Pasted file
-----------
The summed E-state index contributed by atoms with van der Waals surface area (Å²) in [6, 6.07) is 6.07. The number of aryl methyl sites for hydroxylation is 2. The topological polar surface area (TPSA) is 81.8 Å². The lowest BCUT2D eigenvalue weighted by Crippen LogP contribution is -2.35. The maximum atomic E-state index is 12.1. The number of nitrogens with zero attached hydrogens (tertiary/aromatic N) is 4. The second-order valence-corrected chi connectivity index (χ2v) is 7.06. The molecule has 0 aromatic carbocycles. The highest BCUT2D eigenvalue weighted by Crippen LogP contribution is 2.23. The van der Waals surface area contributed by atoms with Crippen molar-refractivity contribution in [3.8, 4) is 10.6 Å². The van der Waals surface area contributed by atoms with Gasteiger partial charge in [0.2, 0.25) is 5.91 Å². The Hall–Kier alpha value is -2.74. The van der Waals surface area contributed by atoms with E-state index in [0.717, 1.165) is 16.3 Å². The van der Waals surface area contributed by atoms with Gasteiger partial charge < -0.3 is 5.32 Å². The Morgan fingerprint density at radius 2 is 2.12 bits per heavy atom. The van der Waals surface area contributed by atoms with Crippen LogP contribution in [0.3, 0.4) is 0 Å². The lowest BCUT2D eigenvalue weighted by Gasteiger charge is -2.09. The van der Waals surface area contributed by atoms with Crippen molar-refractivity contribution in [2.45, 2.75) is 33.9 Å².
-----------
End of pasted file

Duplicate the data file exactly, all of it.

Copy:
The summed E-state index contributed by atoms with van der Waals surface area (Å²) in [6, 6.07) is 6.07. The number of aryl methyl sites for hydroxylation is 2. The topological polar surface area (TPSA) is 81.8 Å². The lowest BCUT2D eigenvalue weighted by Crippen LogP contribution is -2.35. The maximum atomic E-state index is 12.1. The number of nitrogens with zero attached hydrogens (tertiary/aromatic N) is 4. The second-order valence-corrected chi connectivity index (χ2v) is 7.06. The molecule has 0 aromatic carbocycles. The highest BCUT2D eigenvalue weighted by Crippen LogP contribution is 2.23. The van der Waals surface area contributed by atoms with Crippen molar-refractivity contribution in [3.8, 4) is 10.6 Å². The van der Waals surface area contributed by atoms with Gasteiger partial charge in [0.2, 0.25) is 5.91 Å². The Hall–Kier alpha value is -2.74. The van der Waals surface area contributed by atoms with E-state index in [0.717, 1.165) is 16.3 Å². The van der Waals surface area contributed by atoms with Gasteiger partial charge < -0.3 is 5.32 Å². The Morgan fingerprint density at radius 2 is 2.12 bits per heavy atom. The van der Waals surface area contributed by atoms with Crippen LogP contribution in [0.3, 0.4) is 0 Å². The lowest BCUT2D eigenvalue weighted by Gasteiger charge is -2.09. The van der Waals surface area contributed by atoms with Crippen molar-refractivity contribution in [2.45, 2.75) is 33.9 Å².